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Clear signs the Franciscans of the Immaculate are dying February 10, 2015

Posted by Tantumblogo in disaster, episcopate, error, foolishness, General Catholic, horror, Papa, persecution, religious, sadness, scandals, secularism, the struggle for the Church.

Dying may be too strong a word – gravely wounded, seeing their former growth reversed, experiencing a collapse of vocations, steady flight – might be more appropriate terms.

German site Katholisches, via Tancred at Eponymous Flower, is reporting that the Franciscan Friars of the Immaculate (FFIs) have had to close a major cloister in Teramo, capital of Abruzzo, which was acquired several years ago from a collapsed Dominican order (and don’t think jealousy from dying orders has not played a role in the plight of the FIs!).  Even the FIs Apostolic Commissioner Fidenzio Volpi had to admit this closure was due to the flight of men from the formerly flourishing order:

The Franciscan Friars of the Immaculate are leaving Teramo, the capital city of the Italian region of Abruzzo. As the religious house of Teramo announced in a statement, the closing on February 11th of the Monastery of Teramo is “based on a decision of the Apostolic Commissioner,” Father Fidenzio Volpi.

As a reason, a “decline of Brothers” and the “departure of some religious” were mentioned. In both cases, these were direct consequences of the provisional administration of the Order which had been blooming till July 2013.  The “decline” is due to resignations, which were triggered by the radical intervention of members appointed by the Commissar appointed by the Roman Congregation of Religious because the original charism of the Order was destroyed. The “departure” means forced displacements and exile of the friars by the Commissar.

On October 6, 2007 Bishop Michele Seccia of Teramo had entrusted the parish and convent of San Domenico to the young Franciscans.  In 2008 the  Marian lay community of Missione Immacolata Media Trice and the Third Order were established. Since the same year, the Fathers have celebrated the Traditional Rite since the implementation of the Motu Proprio Summorum Pontificum, not only the convent’s, but public worship, such as the  Office and Vespers. In a pastoral concern for the parish,  the Mass was celebrated in both the traditional and the new Rites. [Are those FFI cloisters most strongly associated with the TLM being targeted for closure most of all?]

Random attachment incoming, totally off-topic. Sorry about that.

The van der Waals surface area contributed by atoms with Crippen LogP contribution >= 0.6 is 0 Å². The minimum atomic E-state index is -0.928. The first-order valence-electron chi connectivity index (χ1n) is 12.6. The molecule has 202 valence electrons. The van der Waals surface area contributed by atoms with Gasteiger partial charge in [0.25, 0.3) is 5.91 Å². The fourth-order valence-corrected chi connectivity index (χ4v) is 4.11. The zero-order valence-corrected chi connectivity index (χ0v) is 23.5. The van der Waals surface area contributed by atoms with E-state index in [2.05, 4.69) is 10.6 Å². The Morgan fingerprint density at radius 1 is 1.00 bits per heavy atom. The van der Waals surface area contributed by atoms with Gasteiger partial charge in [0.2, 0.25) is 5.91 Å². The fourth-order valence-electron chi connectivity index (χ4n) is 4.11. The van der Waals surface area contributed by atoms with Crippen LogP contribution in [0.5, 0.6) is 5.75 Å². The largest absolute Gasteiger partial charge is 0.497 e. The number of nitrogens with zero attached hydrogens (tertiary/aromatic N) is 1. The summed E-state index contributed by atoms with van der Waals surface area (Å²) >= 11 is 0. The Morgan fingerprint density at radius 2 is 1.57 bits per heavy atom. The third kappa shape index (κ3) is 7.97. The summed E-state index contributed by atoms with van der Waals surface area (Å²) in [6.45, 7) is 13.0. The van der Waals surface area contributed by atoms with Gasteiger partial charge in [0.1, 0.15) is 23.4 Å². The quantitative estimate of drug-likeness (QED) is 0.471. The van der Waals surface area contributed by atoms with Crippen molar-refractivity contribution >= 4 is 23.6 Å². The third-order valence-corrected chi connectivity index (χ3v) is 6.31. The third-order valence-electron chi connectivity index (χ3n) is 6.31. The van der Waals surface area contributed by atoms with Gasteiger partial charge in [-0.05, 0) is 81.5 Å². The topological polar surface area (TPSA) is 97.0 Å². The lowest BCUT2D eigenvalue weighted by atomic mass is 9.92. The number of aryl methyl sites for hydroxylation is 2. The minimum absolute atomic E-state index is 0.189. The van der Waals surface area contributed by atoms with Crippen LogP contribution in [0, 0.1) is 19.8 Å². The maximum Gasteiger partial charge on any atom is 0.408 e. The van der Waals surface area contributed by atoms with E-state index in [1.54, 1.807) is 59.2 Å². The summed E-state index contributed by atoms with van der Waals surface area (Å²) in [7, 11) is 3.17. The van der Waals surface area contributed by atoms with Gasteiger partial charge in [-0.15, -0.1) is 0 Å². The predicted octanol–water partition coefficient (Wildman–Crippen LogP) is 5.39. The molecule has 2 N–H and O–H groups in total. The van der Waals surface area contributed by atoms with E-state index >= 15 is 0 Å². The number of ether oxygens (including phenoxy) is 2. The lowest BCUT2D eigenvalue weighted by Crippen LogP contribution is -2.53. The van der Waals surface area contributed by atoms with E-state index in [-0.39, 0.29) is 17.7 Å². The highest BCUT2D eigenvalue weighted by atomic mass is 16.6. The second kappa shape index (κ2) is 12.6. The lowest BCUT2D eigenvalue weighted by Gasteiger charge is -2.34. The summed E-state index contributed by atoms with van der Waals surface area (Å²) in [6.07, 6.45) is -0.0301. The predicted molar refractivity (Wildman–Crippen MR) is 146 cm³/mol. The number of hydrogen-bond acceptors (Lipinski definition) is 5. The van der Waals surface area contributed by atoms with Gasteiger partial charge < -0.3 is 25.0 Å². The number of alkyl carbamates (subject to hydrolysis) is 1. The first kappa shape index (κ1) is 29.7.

In 2005, the Dominicans had abandoned the monastery for lack of vocations.  It was originally established in 1287.

Well, I’d say the intervention of the Franciscan Friars of the Immaculate is going about as planned.  Less than ten years ago, the FFIs were growing so rapidly they were occupying many ancient cloisters abandoned by other poisoned, dying religious groups.  Now they are having to abandon many such locales.  I pray for the eventual relaxation of this highly repressive intervention and the eventual restitution of this order.  I fear it is going to be a very long haul, however.

Nevertheless, I do believe in Fr. Stefano Manelli’s sanctity and the sanctity of the order he founded. I believe it was desired by God, as was the order’s turn towards Tradition.  So blessed, it will return.  But the suffering and struggle in the interim will be intense.  Especially when the opposition to those aspects which so allowed it to flourish are so intense and so deeply rooted in ideology.